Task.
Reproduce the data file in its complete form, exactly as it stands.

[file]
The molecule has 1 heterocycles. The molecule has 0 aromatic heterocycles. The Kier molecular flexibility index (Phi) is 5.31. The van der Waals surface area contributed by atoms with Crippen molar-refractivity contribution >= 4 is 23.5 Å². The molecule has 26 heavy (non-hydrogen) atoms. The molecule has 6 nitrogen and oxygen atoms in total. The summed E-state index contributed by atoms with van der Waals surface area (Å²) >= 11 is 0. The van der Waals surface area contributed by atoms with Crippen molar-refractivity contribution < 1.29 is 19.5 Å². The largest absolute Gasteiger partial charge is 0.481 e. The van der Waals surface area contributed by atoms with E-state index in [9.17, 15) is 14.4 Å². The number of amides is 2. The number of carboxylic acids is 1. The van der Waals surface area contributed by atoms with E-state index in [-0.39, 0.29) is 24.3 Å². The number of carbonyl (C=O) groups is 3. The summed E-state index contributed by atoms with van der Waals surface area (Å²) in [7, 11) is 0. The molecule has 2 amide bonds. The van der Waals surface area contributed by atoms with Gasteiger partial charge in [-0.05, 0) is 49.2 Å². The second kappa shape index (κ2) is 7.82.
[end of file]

The molecule has 1 heterocycles. The molecule has 0 aromatic heterocycles. The Kier molecular flexibility index (Phi) is 5.31. The van der Waals surface area contributed by atoms with Crippen molar-refractivity contribution >= 4 is 23.5 Å². The molecule has 26 heavy (non-hydrogen) atoms. The molecule has 6 nitrogen and oxygen atoms in total. The summed E-state index contributed by atoms with van der Waals surface area (Å²) >= 11 is 0. The van der Waals surface area contributed by atoms with Crippen molar-refractivity contribution < 1.29 is 19.5 Å². The largest absolute Gasteiger partial charge is 0.481 e. The van der Waals surface area contributed by atoms with E-state index in [9.17, 15) is 14.4 Å². The number of amides is 2. The number of carboxylic acids is 1. The van der Waals surface area contributed by atoms with E-state index in [-0.39, 0.29) is 24.3 Å². The number of carbonyl (C=O) groups is 3. The summed E-state index contributed by atoms with van der Waals surface area (Å²) in [7, 11) is 0. The molecule has 2 amide bonds. The van der Waals surface area contributed by atoms with Gasteiger partial charge in [-0.05, 0) is 49.2 Å². The second kappa shape index (κ2) is 7.82.